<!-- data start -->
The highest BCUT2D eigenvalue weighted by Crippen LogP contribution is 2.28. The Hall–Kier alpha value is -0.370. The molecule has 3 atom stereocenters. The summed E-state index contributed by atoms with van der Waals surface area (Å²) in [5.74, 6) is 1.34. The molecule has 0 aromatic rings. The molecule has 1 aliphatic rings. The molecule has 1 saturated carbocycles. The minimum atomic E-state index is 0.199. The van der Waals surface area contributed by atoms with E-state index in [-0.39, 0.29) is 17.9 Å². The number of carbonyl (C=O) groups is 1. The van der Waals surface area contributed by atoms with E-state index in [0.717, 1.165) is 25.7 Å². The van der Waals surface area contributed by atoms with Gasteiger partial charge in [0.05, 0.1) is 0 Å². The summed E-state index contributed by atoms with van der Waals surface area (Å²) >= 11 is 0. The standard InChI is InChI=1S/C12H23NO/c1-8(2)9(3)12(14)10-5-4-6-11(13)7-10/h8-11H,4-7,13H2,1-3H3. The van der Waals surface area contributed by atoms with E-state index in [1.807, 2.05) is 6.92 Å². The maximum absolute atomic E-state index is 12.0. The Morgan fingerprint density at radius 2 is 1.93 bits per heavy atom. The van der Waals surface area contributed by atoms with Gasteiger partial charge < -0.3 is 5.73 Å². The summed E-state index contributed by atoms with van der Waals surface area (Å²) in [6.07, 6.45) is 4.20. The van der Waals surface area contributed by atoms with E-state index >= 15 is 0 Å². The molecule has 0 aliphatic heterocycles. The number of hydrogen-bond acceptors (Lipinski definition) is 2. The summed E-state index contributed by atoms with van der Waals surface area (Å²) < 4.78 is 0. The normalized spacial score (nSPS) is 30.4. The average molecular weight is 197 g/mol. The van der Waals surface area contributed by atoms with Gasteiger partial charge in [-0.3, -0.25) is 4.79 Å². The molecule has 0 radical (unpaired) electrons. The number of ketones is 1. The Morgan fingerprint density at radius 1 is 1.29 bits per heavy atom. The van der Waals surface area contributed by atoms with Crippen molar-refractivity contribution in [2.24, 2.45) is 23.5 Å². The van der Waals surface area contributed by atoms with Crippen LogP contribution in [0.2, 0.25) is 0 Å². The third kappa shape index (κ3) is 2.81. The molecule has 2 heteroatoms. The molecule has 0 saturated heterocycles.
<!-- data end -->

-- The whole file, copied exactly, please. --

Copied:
The highest BCUT2D eigenvalue weighted by Crippen LogP contribution is 2.28. The Hall–Kier alpha value is -0.370. The molecule has 3 atom stereocenters. The summed E-state index contributed by atoms with van der Waals surface area (Å²) in [5.74, 6) is 1.34. The molecule has 0 aromatic rings. The molecule has 1 aliphatic rings. The molecule has 1 saturated carbocycles. The minimum atomic E-state index is 0.199. The van der Waals surface area contributed by atoms with E-state index in [-0.39, 0.29) is 17.9 Å². The number of carbonyl (C=O) groups is 1. The van der Waals surface area contributed by atoms with E-state index in [0.717, 1.165) is 25.7 Å². The van der Waals surface area contributed by atoms with Gasteiger partial charge in [0.05, 0.1) is 0 Å². The summed E-state index contributed by atoms with van der Waals surface area (Å²) >= 11 is 0. The standard InChI is InChI=1S/C12H23NO/c1-8(2)9(3)12(14)10-5-4-6-11(13)7-10/h8-11H,4-7,13H2,1-3H3. The van der Waals surface area contributed by atoms with E-state index in [1.807, 2.05) is 6.92 Å². The maximum absolute atomic E-state index is 12.0. The Morgan fingerprint density at radius 2 is 1.93 bits per heavy atom. The van der Waals surface area contributed by atoms with Gasteiger partial charge < -0.3 is 5.73 Å². The summed E-state index contributed by atoms with van der Waals surface area (Å²) in [6.07, 6.45) is 4.20. The van der Waals surface area contributed by atoms with E-state index >= 15 is 0 Å². The molecule has 0 aliphatic heterocycles. The number of hydrogen-bond acceptors (Lipinski definition) is 2. The summed E-state index contributed by atoms with van der Waals surface area (Å²) < 4.78 is 0. The normalized spacial score (nSPS) is 30.4. The average molecular weight is 197 g/mol. The van der Waals surface area contributed by atoms with Gasteiger partial charge in [-0.3, -0.25) is 4.79 Å². The molecule has 0 radical (unpaired) electrons. The number of ketones is 1. The Morgan fingerprint density at radius 1 is 1.29 bits per heavy atom. The van der Waals surface area contributed by atoms with Crippen molar-refractivity contribution in [2.24, 2.45) is 23.5 Å². The van der Waals surface area contributed by atoms with Crippen LogP contribution in [0.2, 0.25) is 0 Å². The third kappa shape index (κ3) is 2.81. The molecule has 2 heteroatoms. The molecule has 0 saturated heterocycles.